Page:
Believe it or not, I’ve actually been writing to you since before you were born. I used to write for an online women’s magazine called Chickspeak.com. It doesn’t exist anymore, but when it did, I wrote for the Love and Relationships section…until I discovered you, that is. Then I started a column called The Young and The Pregnant. It was actually a great way to document my pregnancy – I wrote about what I was thinking, what I was feeling, what I was going through. I still have all of them saved, and they’re really neat to read back over.
When I first started e-mailing J after we met, I told her about my column. She said she loved it. She told me about the things we had in common based on what I’d written about myself – we both love Ben and Jerry’s, we both use Jergens tanning lotion, we both love Jane Austen…the list went on.
But there was one column I’d written that particularly touched her. I read what she wrote to me about it over and over again, until I had it memorized:
“You mentioned needing a family who knew pain, so that they would understand the pain that you were about to experience. My heart literally jumped within me when I read those words. Infertility has brought us 5 years of pain, but our two failed adoptions have brought another pain, altogether. Could the pain that we have experienced over the past few months suddenly have purpose?”
The B’s told me their failed adoption stories when I met them. My heart hurt for them when I heard those stories. I had only heard failed adoption stories in fiction, mostly on television shows. I always thought they were a little overly dramatic, but I suddenly empathized. I was having a baby. I got to be pregnant. I got to feel you kick, I got to know what it was like to love someone more than life itself before you even met them, to know that a piece of me would always exist outside myself.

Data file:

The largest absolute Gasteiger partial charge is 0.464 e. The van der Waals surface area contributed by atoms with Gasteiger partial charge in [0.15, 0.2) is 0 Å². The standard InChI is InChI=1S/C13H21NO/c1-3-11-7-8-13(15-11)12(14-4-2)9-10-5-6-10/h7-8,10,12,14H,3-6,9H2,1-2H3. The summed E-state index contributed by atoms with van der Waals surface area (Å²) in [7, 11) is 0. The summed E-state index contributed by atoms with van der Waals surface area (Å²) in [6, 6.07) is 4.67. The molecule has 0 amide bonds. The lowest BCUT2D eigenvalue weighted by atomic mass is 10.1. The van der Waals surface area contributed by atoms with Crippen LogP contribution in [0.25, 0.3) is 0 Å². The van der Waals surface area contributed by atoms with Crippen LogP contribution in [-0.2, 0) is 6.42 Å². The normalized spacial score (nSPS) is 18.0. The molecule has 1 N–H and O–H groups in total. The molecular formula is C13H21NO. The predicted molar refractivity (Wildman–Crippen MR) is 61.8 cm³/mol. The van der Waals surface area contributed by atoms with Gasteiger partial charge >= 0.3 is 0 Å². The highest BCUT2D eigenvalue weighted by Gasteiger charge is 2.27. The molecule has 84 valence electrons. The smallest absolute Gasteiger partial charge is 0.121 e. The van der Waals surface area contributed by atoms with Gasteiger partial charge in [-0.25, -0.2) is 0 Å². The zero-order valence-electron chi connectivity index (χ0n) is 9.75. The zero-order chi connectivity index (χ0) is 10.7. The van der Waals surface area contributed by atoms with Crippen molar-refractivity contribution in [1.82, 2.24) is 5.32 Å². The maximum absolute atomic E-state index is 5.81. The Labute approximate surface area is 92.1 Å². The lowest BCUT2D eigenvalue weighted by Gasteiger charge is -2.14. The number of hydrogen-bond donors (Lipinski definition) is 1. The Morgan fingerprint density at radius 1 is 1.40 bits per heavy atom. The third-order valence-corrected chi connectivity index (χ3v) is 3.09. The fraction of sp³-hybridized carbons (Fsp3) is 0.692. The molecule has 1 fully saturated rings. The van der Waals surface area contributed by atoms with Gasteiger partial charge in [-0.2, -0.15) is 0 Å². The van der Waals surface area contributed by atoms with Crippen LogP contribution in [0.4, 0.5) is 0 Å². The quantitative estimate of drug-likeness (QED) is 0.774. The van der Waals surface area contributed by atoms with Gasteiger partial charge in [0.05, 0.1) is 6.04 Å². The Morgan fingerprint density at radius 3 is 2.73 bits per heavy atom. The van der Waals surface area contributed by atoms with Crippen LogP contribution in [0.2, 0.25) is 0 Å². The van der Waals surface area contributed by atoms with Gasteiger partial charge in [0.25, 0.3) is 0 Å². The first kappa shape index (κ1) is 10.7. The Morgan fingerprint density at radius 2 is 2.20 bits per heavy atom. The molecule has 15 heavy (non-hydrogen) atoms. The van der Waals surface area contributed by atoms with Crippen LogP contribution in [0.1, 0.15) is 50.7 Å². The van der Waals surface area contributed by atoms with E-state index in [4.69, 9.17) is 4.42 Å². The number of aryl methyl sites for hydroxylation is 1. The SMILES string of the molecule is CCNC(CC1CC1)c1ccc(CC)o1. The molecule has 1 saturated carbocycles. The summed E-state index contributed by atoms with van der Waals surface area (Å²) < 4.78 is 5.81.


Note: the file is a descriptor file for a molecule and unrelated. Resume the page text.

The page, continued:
There are some people who dream of experiencing that kind of love, who dream of being mothers and fathers, who want a child to love or a family to build, and adoption is the only way. Getting their hopes so high, getting so close to their dreams of parenthood or an extended family, only to have them taken away…losing a child is losing a child, whether the connection is biological or not. And considering that I could never, ever imagine losing you, I’m amazed that The B’s survived that kind of pain and disappointment. I admire any adoptive family who has had to cope with a sadness like that. My heart goes out to them.
But J was right. The pain did serve a purpose. If that adoption hadn’t failed, The B’s wouldn’t have you and we wouldn’t have them. I imagine that it is that kind of hope that keeps potential adoptive families so strong – the faith that one day, their hurt and their sadness will pay off – that even though their road is a broken one, it will lead them somewhere better than they could have ever imagined. That’s how it happened for me. Being a pregnant teenager was tough. Giving you up was the hardest, most painful thing I’ve ever done. But I got you, and I got The B’s. And that’s a happy ending if I’ve ever heard one.
So in the long run, I suppose that both of our stories – The B’s and mine – are shining examples of what can happen when you keep the faith, when you never give up, when you believe that one day something good will come from something sad. In the long run, I hope that our stories remind you to be strong on the days that you feel like life is a little too tough. But in the short run, I just want you to know that you have healed so many broken hearts. My pain is gone. You brought me to the family that cured it.
So I just want to thank you, Little Man. You are certainly a special kind of miracle.